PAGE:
The virtual representation may be a computer-produced representation from a view into the surrounding area from an observer position, which is produced from image data from at least one image which was recorded from a camera position which is at a distance from the observer position. The distance between the camera position and the observer position may be one meter or more. The observer position may be selected freely. No actual observer is required at the observer position. The virtual representation can be shown on a display device, for example a screen, and can be looked at and for example analyzed by an operator, in order to monitor the surrounding area. If an operator can freely select the observation point, within limits, then a representation which is optimum for the operator can be selected in such a way that an object of interest is represented well within the surrounding area.
 In order to produce the virtual representation in a simple form, it is advantageous if voxels which each have three-dimensional spatial information are produced from pixels in the image and the virtual representation is produced from the spatial information in the voxels. The known topography and the camera position, whose position in or above the topography is known, allows a distance from an object imaged at the pixel in the surrounding area to the camera position to be calculated for each pixel. Since the two-dimensional image position of each pixel in the image is known, this two-dimensional information, together with the distance information, allows the spatial information to be associated with each pixel. The three-dimensional position in space of each object which is represented in the pixels is therefore known, all round the camera position.
 A position relative to a reference point, for example an origin of a coordinate system, can be associated with each of the pixels, with the aid of the known topography. The reference point may be the camera position, the virtual observation point or a point which is at a fixed position with respect to the buoy, a marine vessel, some other vehicle or a fixed point on land.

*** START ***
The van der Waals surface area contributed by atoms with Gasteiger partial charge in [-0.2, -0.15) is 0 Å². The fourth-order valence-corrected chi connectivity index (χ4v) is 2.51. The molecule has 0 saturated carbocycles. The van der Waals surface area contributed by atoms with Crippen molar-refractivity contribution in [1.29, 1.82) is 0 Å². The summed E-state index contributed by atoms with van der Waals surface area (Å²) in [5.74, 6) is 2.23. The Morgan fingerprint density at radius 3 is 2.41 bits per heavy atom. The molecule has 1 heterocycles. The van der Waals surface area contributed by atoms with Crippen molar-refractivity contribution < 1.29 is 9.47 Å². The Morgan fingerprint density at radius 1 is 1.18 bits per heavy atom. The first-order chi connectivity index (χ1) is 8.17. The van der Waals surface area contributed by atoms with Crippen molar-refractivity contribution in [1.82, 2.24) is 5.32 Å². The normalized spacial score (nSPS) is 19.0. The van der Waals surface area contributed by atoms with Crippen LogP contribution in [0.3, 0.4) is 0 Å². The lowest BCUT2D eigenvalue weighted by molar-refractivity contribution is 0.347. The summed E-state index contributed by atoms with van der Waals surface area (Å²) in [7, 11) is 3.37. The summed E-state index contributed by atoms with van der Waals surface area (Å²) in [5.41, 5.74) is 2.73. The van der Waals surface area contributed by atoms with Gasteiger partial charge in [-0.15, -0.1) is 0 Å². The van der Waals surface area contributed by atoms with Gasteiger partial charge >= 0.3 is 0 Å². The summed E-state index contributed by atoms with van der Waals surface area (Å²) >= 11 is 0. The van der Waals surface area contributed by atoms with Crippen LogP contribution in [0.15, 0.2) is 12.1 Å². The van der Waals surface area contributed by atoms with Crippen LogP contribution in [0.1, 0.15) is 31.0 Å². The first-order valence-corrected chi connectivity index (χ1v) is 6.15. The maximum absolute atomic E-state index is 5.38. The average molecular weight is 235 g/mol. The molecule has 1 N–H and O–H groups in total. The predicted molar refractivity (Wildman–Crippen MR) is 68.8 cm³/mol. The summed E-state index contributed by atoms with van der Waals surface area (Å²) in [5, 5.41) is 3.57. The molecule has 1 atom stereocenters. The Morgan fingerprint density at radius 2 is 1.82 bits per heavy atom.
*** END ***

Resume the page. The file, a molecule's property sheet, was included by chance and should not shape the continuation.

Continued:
Simple trigonometric methods and/or transformation with the aid of the inverse Euler matrix can now be used to produce a view of the topography from the virtual observation point and therefore of the objects imaged, by determining the viewing angle onto points within the topography from the observation point, and associating a pixel in the two-dimensional pixel matrix with each corresponding point. Within certain limits, the topography and the objects located in the topography can now be represented from any desired observation point.
 It is therefore possible to form a distance model from the known topography, by which a distance from an object imaged at that pixel to a predetermined point is associated with each of the pixels in the image. The predetermined point may be the camera position or the virtual observation point. If it is the camera point, the distances can be converted to distances between the objects and the observation point. The virtual representation can therefore be produced corresponding to the associated distances. The distance model in each case associates the position of the pixels in the recorded image with a distance from an object which is represented at that pixel to, for example, the camera position or directly to the virtual observation point.
 In a further advantageous embodiment of the invention, at least two images are recorded from different points, and the virtual representation is produced from image fusion of the two images. By way of example, this allows pixels of each of the two images to be associated with the three-dimensional spatial information, and pixels with the same spatial information from the two images can be fused to form one pixel in the virtual representation. The representations of the two images may entirely or partially overlap, in which case the image fusion is expediently carried out only for the overlapping part.